Ledger art is a term for Plains Indian narrative drawing or painting on paper or cloth. Ledger art flourished primarily from the 1860s to the 1920s. A revival of ledger art began in the 1960s and 1970s. The term comes from the accounting ledger books that were a common source of paper for Plains Indians during the late 19th century.
Ledger art evolved from Plains hide painting. Among Plains tribes, women traditionally paint abstract, geometrical designs, whereas men paint representational designs. The men's designs were often heraldic devices or visions painted on shields, tipis, shirts, leggings, or robes. Before the Plains tribes were forced to live on reservations in the 1870s, men generally painted personal feats in battle or hunting. Plains ledger art depicted communally acknowledged events of valor and tribal importance in order to gain status for the individuals who participated in them, and their band and kin. Plains pictorial art emphasizes narrative action and eliminates unnecessary detail or backgrounds. Figures tended to be drawn in hard outlines and filled with solid fields of color.
These were all traditionally painted on animal hides – particularly buffalo hides. When buffalo became scarce after eradication programs encouraged by the US federal government, Plains artists began painting and drawing on paper, canvas, and muslin.
An increasing supply of ledger books and other paper came from traders, government agents, missionaries, and military officers. With these came pencils, ink fountain pens, crayons, and watercolor paints. These new tools allowed for greater detail and experimentation than the earlier tools, such as bone or wood styli dipped in mineral pigments, had. The compact ledger books and pencils were highly portable, making them ideal for nomadic lifestyles.
The most celebrated ledger artists were prisoners of war at Fort Marion in St. Augustine, Florida. In 1874, in what became known as the Red River War or Buffalo War, a group of Cheyenne, Kiowa, Comanche, Arapaho, and Caddo warriors fought the US Army to protect the last free herd of buffalo and to assert their autonomy. In the harsh winter of 1874 to 1875, many tribal camps were forced to surrender to various Indian agencies, and the supposed leaders of the Red River War were rounded up and sent to Fort Marion. From 1875 to 1878, the 71 men and one woman were under the command of Richard Henry Pratt, who used the opportunity to give the Indians a Western education.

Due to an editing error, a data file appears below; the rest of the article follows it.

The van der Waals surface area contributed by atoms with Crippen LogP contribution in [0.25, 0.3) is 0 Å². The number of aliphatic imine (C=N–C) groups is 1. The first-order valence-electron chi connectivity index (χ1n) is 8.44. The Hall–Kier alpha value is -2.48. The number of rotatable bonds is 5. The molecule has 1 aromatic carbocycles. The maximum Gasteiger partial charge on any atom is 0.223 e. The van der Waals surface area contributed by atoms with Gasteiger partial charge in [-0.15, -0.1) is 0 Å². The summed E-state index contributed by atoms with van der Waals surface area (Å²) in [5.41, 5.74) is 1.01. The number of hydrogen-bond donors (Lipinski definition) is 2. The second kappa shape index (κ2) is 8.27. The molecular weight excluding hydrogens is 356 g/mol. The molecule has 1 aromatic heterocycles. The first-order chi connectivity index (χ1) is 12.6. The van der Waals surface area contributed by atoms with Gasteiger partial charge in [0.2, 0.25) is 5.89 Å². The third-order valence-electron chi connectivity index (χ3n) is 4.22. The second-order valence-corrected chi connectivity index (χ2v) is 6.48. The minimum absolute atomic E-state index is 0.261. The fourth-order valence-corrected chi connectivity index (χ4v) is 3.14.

He also provided the prisoners with basic art supplies, such as pencils, ink, crayons, watercolor paint, and paper.
Twenty-six of the Fort Marion prisoners engaged in drawing. They were younger Cheyenne, Arapaho, and Kiowa men. Some of the most prolific and well-known artists include Paul Caryl Zotom (Kiowa); David Pendleton Oakerhater or Making Medicine (Cheyenne); Tichkematse or Squint Eyes (Cheyenne), who later worked for the Smithsonian Institution in Washington, DC; Wohaw (Kiowa); Howling Wolf (Cheyenne); Etahdleuh Doanmoe (Kiowa); White Bear (Arapaho); Koba (Kiowa); and Bear’s Heart (Cheyenne). Tichtematse, Howling Wolf, White Bear, and Koba all continued drawing after their release from prison.
Battle exploits dominated ledger art. Other traditional themes such as hunting, courtship, and religious practices were common subjects. Ledger artists also documented their rapidly changing environment by portraying encroaching European Americans and new technologies such as trains and cameras. Many ledger artists worked with ethnologists, by documenting shield and tipi designs, ethnobotanical information, winter counts, dance customs and regalia, and other cultural information. Dreams and visions inspired ledger art just as they had inspired earlier hide paintings.
The artists creating ledger art today often reference pre-reservation lifeways, historical transitions, and social commentary. They use this style to illustrate cultural continuity between historical and contemporary Native life.
As fine art
Missionaries, anthropologists, and tourists eagerly collected ledger books in the late 19th century. Carl Sweezy (1881–1953) (Arapaho) and Haungooah (Silver Horn) (1860–1940) (Kiowa) both established professional careers as ledger artists.
They inspired the Kiowa Five or, as they are increasingly known, the Kiowa Six. These artists painted with more sophisticated materials and met with international success when they exhibited their work in the 1928 International Art Congress in Prague, Czechoslovakia.
Numerous modern Plains artists create ledger paintings, including many women artists despite its history as a male domain. Many seek out 19th-century documents on which to paint, creating ironic juxtapositions between the printed text and the paintings. Dwayne Wilcox (Oglala Lakota) uses the style of 19th-century Lakota painters to express humorous views of modern realities for Lakota people. Arthur Amiotte (Oglala Lakota) builds upon the collage aspect of ledger art and combines text, photography, naturalistic painting and stylized Plains pictorial art in his work. Dolores Purdy Corcoran (Caddo/Winnebago) is a female ledger artist who uses bright colors and female figures frequently in her work.